Household products like soap, perfume, and paint, but also pesticides, coatings, printing inks, adhesives and personal care products release as many toxic pollutants into the air as vehicles, according to scientists from the US National Oceanic and Atmospheric Administer (NOAA).
Household products cause almost just as much damage as cars do
Researchers have warned that chemicals in products such as these are a major source of air pollution – significantly more so than previously thought – and that efforts to cut down on pollution should be adjusted.
What’s more, airborne chemicals that originate inside a house don’t stay there: Volatile organic compounds (VOCs) from products such as shampoo, perfume and cleaning solutions eventually escape outside and contribute to ozone and fine particle formation, making up an even greater source of global atmospheric air pollution than cars and trucks do.
Another study conducted by the researchers at Colorado University says that the source of non-vehicle VOC sources is likely two or three times higher than estimated under present air pollution inventories. Meanwhile, stricter vehicle emission controls have made cars and trucks cleaner – resulting in consumer products rivaling cars in air pollution contribution.
The question they were searching the answer for was how do basic activities like cooking and cleaning change the chemistry of a house.
Their research, the HOMEChem field campaign, was conducted in 2018, Vance. It used advanced sensors and cameras to monitor the indoor air quality of a 1.200-square-foot manufactured home on the University of Texas Austin campus. Over the course of a month, Vance and her colleagues conducted a variety of daily household activities, including cooking a full Thanksgiving dinner in the middle of the Texas summer.
Ventilate your home to reduce negative health impacts
While the HOMEChem experiment’s results are still pending, Vance said that it’s apparent that homes need to be well ventilated while cooking and cleaning, because even basic tasks like boiling water over a stovetop flame can contribute to high levels of gaseous air pollutants and suspended particulates, with negative health impacts.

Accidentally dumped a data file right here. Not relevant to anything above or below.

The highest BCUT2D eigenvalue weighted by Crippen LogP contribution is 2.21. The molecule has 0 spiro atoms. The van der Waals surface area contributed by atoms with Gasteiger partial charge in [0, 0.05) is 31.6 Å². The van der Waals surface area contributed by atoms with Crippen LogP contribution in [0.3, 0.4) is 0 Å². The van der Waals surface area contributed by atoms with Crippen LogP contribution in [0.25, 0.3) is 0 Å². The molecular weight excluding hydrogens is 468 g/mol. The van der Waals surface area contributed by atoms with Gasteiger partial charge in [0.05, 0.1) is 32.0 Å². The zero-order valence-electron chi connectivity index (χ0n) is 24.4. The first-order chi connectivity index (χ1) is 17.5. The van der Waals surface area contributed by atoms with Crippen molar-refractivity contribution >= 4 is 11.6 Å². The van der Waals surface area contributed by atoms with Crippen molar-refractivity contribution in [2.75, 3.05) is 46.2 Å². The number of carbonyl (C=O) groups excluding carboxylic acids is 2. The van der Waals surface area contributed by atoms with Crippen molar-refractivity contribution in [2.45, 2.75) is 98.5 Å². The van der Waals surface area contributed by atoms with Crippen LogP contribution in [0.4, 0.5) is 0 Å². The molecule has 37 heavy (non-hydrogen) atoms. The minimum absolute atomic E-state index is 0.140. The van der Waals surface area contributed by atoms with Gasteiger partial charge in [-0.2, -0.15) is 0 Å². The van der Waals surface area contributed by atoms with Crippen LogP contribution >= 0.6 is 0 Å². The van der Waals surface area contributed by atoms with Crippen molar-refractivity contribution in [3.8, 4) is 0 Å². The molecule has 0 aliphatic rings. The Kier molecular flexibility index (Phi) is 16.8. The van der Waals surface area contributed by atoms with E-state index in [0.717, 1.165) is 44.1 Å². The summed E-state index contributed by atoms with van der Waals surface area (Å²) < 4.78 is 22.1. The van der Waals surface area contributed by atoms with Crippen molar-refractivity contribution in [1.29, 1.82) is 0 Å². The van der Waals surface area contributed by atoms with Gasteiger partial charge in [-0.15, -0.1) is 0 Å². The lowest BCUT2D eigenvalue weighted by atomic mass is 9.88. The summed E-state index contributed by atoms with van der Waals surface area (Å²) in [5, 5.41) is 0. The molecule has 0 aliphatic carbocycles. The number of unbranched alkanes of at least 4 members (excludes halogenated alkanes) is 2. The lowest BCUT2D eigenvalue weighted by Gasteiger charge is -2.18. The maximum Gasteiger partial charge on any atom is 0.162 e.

Those household products had an outsized effect on air pollution, the team now reports. By weight, people use about 15 times more gasoline and diesel compared with VOC-emitting goods, such as soaps, shampoos, deodorants, air fresheners, glues and cleaning sprays. Yet those household products were responsible for 38 percent of the VOC emissions, the researchers found. That amount is 6 percentage points higher than the share due to gasoline and diesel use. The VOCs from household products also contributed as much as the fuels did to the production of ozone and fine particulates.
“Even the simple act of making toast raised particle levels far higher than expected,” Vance said. “We had to go adjust many of the instruments.”
Many traditional sources like fossil fuel-burning vehicles have become much cleaner than they used to be. Ozone and fine particulates are monitored by the EPA, but data for airborne toxins like formaldehyde and benzene and compounds like alcohols and ketones that originate from the home are very sparse.
Experts say that it’s unfortunately too early to make recommendations on policy or consumer behavior, he said that it’s encouraging that the scientific community is now thinking about the “esosphere,” derived from the Greek word ‘eso,’ which translates to ‘inner.’
“There was originally skepticism about whether or not these products actually contributed to air pollution in a meaningful way, but no longer,” de Gouw said. “Moving forward, we need to re-focus research efforts on these sources and give them the same attention we have given to fossil fuels. The picture that we have in our heads about the atmosphere should now include a house.”
Experts advise consumers to use smallest amount possible to get the job done stating that cleaning and beauty products release compounds that react in the air to produce particles known as PM2.5.
These particles cause breathing problems and have been linked to 29,000 premature deaths in the UK alone every year.
Experts previously blamed traffic for most air pollution but now believe it only accounts for half, while perfumes, moisturisers and paints – contribute much of the rest.